The components of the UPS and cellular proteins regulated by the UPS are involved in several cellular processes, including the cell cycle, proliferation, invasion, and apoptosis [15, 16, 71]. Therefore, the abnormal expression of cellular proteins mediated by the HBV through disrupting the function of the UPS is responsible for the abnormal biological function of HBV-related hepatocytes or hepatoma cells. For example, ISG15/USP18 promotes the proliferation and inhibits the apoptosis of HBV-associated HCC cells [72]. In addition, the HBV stimulates the gene expression of the E3 ligase Parkin and disrupts mitochondrial dynamics toward fission and mitophagy to decrease the virus-induced apoptosis in hepatocytes [73]. Liu et al. showed that HBe and its precursors could interact with NUMB, which could enter in a complex with p53 and the E3 ligase HDM2, and impair the stability of p53 mediated by Ub-dependent proteasomal degradation, to promote proliferation and inhibit apoptosis of HCC cells [74]. In addition, Hsieh et al. demonstrated that the pre-S2 LHBS mutant induces the Ub-dependent proteasomal degradation of cyclin-dependent kinase inhibitor p27 (Kip1) through interacting with the Jun activation domain-binding protein 1 (JAB1) to promote the proliferation of HCC cells [75].

HBx is considered as a multifunctional regulator with a vital role in the development of HCC [


]. Several studies have demonstrated that transgenic mice with a high HBx level could develop HCC [


]. Additionally, although HBx is detected at low levels in the liver tissue of CHB patients, it is detected at high frequency in HBV-associated HCC patients [


]. These results indicate that high-level hepatic expression of HBx is a key for the development of HBV-related HCC. Based on HBx over-expression assays in HCC cells, the protein was demonstrated to regulate the expression of cellular proteins that are mediated by the UPS to modulate a variety of biological processes (Fig. 


). For example, HBx increases TRIM52 expression via the NF-κB signal pathway [


], and elevates MSL2 based on YAP/FoxA1 signaling [


], to promote cellular proliferation. Upon binding with DDB1 and CUL4A [




], HBx affects the cell cycle and induces genetic instability to favor HCC development. Plk1 is a molecule that participates in cell cycle progression. Zhang et al. revealed that HBx increased the expression of Plk1 in favor of mediating the ubiquitination of SUZ12 and ZNF198 to promote the progress of HCC [


]. c-Myc is an oncoprotein that contributes to the proliferation of HCC cells [


]. The stability of c-Myc is regulated by Skp/cullin/F-box (SCF) E3 ligase. Lee et al. found that HBx bound to SCF E3 ligase and inhibited the ubiquitination and proteasomal degradation of c-Myc [




]. In addition, HBx reduces the stability of neuregulin receptor degradation protein 1 (Nrdp1) that is regulated by the proteasome to increase the expression of ErbB3 and further enhance the proliferation of HCC cells [


]. Current studies showed that HBx mutants also have been implicated in the development of HCC [


], and the components of the UPS are involved in the development of HCC mediated by HBx mutants. For instance, Huang et al. indicated that HBx with mutations in the core promoter region deregulated S phase kinase-associated protein 2 (SKP2), a member of the F-box family that acts as a substrate-specific adaptor in the SCF E3 ligase complex, to decrease the stability of its target protein p21 [


], and induce the changes in the cell cycle to facilitate the proliferation of HCC cells. Besides, Qian et al. showed that the downregulation of USP16 mediated by carboxyl-terminal truncated HBx mutants promotes the proliferation of HCC cells [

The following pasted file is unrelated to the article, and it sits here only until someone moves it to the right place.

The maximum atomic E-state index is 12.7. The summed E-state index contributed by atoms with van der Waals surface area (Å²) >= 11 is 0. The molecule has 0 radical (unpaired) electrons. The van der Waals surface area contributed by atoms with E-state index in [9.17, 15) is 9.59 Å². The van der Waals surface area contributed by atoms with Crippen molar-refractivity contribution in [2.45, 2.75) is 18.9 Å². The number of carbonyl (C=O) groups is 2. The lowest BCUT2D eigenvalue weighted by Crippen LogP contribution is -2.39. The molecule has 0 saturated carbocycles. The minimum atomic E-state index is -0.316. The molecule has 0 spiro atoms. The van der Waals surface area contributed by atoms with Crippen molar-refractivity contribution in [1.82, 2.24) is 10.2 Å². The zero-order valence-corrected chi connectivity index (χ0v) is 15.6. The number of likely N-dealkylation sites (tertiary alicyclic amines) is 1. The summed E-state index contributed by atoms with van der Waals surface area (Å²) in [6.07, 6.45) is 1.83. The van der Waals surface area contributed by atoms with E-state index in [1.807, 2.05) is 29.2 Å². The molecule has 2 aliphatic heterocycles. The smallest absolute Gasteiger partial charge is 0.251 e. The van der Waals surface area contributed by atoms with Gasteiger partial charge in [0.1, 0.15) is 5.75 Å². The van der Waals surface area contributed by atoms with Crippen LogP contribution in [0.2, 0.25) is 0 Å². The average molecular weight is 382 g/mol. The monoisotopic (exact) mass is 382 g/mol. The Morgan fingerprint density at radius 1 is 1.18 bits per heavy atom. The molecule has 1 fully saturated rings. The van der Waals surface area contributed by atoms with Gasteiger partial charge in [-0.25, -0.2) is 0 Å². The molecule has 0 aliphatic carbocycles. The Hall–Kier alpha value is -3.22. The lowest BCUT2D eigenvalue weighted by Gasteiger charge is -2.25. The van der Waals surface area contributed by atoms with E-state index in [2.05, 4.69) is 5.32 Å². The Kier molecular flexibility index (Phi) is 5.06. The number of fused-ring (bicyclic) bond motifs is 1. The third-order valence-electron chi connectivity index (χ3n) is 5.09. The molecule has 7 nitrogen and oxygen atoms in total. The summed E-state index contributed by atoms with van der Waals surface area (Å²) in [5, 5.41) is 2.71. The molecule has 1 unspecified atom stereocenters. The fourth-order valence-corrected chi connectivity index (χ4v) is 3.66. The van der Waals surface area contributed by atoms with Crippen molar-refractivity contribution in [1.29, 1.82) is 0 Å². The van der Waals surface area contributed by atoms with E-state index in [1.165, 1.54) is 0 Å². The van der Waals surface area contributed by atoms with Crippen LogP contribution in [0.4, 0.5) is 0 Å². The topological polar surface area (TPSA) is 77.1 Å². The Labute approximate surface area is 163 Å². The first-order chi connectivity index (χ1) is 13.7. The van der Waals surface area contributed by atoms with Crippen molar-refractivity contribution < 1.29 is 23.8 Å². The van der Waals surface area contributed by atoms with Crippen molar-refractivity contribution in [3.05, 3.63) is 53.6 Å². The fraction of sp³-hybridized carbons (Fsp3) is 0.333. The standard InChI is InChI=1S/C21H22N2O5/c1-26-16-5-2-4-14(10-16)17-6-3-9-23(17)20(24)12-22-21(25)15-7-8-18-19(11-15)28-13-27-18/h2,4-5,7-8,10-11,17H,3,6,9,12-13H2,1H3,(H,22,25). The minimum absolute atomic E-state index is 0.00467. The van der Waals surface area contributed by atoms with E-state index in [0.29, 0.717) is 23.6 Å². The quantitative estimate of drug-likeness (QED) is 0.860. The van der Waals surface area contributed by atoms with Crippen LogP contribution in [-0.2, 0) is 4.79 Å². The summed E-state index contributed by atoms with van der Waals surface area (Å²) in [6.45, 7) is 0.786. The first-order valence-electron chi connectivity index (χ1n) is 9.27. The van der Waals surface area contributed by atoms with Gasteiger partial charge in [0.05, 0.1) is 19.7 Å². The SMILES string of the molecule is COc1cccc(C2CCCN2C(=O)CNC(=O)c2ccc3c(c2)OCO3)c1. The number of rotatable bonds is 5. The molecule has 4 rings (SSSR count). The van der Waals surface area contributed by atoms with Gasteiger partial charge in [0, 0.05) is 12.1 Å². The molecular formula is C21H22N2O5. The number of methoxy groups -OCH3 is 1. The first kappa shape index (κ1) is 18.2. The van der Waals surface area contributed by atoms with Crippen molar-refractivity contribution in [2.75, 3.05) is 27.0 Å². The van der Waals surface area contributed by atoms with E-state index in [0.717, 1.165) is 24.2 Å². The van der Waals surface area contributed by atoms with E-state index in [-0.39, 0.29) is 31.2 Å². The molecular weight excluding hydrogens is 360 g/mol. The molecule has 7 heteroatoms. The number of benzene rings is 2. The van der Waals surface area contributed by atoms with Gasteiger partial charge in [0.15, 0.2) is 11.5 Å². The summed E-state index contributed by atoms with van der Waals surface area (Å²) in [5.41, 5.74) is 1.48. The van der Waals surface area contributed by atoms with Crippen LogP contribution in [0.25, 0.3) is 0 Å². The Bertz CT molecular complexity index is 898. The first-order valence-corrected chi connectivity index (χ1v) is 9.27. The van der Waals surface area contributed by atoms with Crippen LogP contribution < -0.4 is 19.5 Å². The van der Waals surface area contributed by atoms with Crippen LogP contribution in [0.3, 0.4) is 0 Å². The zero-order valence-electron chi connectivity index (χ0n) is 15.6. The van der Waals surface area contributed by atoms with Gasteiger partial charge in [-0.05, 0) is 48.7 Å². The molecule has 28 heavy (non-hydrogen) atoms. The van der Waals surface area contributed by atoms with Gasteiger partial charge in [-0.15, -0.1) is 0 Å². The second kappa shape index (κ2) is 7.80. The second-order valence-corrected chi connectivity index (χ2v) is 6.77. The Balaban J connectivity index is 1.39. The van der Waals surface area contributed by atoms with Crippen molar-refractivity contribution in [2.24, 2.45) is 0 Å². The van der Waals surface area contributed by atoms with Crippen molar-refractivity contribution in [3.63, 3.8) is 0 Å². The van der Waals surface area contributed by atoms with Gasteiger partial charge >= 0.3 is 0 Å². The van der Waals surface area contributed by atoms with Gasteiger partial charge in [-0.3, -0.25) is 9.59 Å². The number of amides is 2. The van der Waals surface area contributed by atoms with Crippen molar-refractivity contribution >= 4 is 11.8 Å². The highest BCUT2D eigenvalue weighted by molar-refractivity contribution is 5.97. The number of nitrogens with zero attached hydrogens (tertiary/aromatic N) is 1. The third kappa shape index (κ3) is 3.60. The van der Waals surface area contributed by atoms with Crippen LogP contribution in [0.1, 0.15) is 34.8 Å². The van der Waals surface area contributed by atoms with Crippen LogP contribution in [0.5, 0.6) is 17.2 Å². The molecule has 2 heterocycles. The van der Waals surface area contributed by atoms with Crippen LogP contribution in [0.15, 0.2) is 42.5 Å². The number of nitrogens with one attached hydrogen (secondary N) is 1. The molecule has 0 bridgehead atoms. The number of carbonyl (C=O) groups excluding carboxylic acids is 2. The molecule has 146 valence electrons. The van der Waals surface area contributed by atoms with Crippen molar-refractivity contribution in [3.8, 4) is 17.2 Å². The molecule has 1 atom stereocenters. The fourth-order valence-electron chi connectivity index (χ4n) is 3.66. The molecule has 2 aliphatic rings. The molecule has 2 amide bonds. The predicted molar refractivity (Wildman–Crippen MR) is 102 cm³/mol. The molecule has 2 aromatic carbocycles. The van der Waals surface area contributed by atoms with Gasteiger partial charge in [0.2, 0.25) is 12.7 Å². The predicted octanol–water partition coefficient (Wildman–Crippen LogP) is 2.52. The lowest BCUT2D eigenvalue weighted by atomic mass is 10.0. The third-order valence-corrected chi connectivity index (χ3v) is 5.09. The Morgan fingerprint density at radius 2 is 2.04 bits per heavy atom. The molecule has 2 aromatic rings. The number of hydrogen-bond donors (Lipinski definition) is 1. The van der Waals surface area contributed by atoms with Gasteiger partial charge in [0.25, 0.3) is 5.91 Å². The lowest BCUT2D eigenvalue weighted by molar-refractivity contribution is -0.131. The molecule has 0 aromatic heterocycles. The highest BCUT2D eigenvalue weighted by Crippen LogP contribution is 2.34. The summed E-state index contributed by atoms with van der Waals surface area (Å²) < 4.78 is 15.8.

Fig. 2

The mechanisms related to the UPS in the pathogenesis mediated by HBx. HBx could promote the development of HCC through promoting or inhibiting the functions of different components of the UPS and the ubiquitination of proteins mediated by the UPS to regulate several biological processes and molecular functions, including proliferation, apoptosis, angiogenesis, EMT, invasion, cell cycle, stem-like properties, and insulin signaling. EMT: epithelial-mesenchymal transition

The protooncogene pituitary tumor-transforming gene 1 (PTTG1) is related to tumor invasiveness. In HBV-related HCC, HBx could induce the accumulation of the protein via disrupting the interaction of PTTG1 with the SCF E3 ligase complex to repress PTTG1 degradation [89]. In addition, HBx stabilizes amplified in breast cancer 1 (AIB1) protein through preventing it from proteasome-dependent degradation and cooperates with this molecule to enhance the invasiveness of HCC cells [90]. β-catenin is a critical molecule associated with epithelial-mesenchymal transition (EMT) [91], a process that contributes to the invasion of HCC cells. However, the mechanism of β-catenin upregulation in HBV-related HCC is unclear. Jung et al. showed that HBx affected the expression of β-catenin via Ub-dependent proteasome pathways that rely on p53 status. In the presence of p53, HBx increased the ubiquitination of β-catenin via the activation of a p53-Siah-1 proteasome pathway. In the absence of p53, HBx attenuated the ubiquitination of β-catenin protein via the inhibition of the glycogen synthase kinase-3β (GSK-3β) pathway [92]. E-cadherin is an adhesion molecule that could suppress EMT. Kim et al. showed that HBx is able to increase the expression of the transcriptional repressors E12/E47 by inhibiting Ub-dependent proteasomal degradation to repress E-cadherin protein and induce EMT to favor invasion of HCC [93]. In addition, CUL4A, an E3 ligase, also interacts with HBx and promotes EMT to enhance invasion of HCC cells [80].

Apart from the role in regulating the cell cycle, proliferation, and invasion, HBx also has been reported to sensitize hepatocytes to apoptosis induced by TNF-related apoptosis-inducing ligand (TRAIL) via inhibiting E3 Ligase A20 [94]. Stabilizing hypoxia-inducible factor-1α (HIF1-α) protein from proteasome-dependent degradation, HBx could induce angiogenesis [95]. In addition, early studies revealed that HBx enhanced the expression of MDM2 by directly binding with MDM2 and inhibiting its Ub-directed degradation to enhance the stem-like properties in HCC cells [96]. Recently, it has been demonstrated that HBx utilized the UPS to mediate the degradation of insulin receptor substrate 1 (IRS1) via ubiquitination to impair insulin signaling in hepatocytes [97].